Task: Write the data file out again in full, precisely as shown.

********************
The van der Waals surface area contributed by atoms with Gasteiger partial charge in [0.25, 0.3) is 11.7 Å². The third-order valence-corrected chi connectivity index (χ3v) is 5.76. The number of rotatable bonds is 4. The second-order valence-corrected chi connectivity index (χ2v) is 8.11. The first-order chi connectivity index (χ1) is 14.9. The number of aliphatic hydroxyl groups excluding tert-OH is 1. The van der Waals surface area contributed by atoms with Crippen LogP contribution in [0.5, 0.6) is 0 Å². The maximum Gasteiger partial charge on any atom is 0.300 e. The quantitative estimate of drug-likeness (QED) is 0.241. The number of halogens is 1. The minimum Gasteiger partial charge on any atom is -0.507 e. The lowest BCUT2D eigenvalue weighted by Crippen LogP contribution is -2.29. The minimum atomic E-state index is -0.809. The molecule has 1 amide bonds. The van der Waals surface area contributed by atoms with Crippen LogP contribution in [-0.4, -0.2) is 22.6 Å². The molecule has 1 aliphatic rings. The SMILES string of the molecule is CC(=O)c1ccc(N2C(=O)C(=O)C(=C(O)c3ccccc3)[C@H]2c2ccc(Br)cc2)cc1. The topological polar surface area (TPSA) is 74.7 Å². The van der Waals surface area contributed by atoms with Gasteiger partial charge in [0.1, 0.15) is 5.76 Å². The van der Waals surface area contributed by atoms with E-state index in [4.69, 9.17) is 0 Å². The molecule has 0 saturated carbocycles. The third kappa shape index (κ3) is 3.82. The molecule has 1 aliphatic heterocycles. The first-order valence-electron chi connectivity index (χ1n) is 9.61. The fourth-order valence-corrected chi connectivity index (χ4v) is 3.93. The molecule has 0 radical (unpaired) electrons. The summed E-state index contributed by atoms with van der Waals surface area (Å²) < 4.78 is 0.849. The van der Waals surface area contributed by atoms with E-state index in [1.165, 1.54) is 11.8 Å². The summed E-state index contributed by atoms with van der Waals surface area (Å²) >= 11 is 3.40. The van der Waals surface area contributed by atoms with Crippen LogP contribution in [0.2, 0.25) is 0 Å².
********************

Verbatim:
The van der Waals surface area contributed by atoms with Gasteiger partial charge in [0.25, 0.3) is 11.7 Å². The third-order valence-corrected chi connectivity index (χ3v) is 5.76. The number of rotatable bonds is 4. The second-order valence-corrected chi connectivity index (χ2v) is 8.11. The first-order chi connectivity index (χ1) is 14.9. The number of aliphatic hydroxyl groups excluding tert-OH is 1. The van der Waals surface area contributed by atoms with Crippen LogP contribution in [0.5, 0.6) is 0 Å². The maximum Gasteiger partial charge on any atom is 0.300 e. The quantitative estimate of drug-likeness (QED) is 0.241. The number of halogens is 1. The minimum Gasteiger partial charge on any atom is -0.507 e. The lowest BCUT2D eigenvalue weighted by Crippen LogP contribution is -2.29. The minimum atomic E-state index is -0.809. The molecule has 1 amide bonds. The van der Waals surface area contributed by atoms with Crippen LogP contribution in [-0.4, -0.2) is 22.6 Å². The molecule has 1 aliphatic rings. The SMILES string of the molecule is CC(=O)c1ccc(N2C(=O)C(=O)C(=C(O)c3ccccc3)[C@H]2c2ccc(Br)cc2)cc1. The topological polar surface area (TPSA) is 74.7 Å². The van der Waals surface area contributed by atoms with Gasteiger partial charge in [0.1, 0.15) is 5.76 Å². The van der Waals surface area contributed by atoms with E-state index in [4.69, 9.17) is 0 Å². The molecule has 0 saturated carbocycles. The third kappa shape index (κ3) is 3.82. The molecule has 1 aliphatic heterocycles. The first-order valence-electron chi connectivity index (χ1n) is 9.61. The fourth-order valence-corrected chi connectivity index (χ4v) is 3.93. The molecule has 0 radical (unpaired) electrons. The summed E-state index contributed by atoms with van der Waals surface area (Å²) < 4.78 is 0.849. The van der Waals surface area contributed by atoms with E-state index in [1.165, 1.54) is 11.8 Å². The summed E-state index contributed by atoms with van der Waals surface area (Å²) >= 11 is 3.40. The van der Waals surface area contributed by atoms with Crippen LogP contribution in [0.2, 0.25) is 0 Å².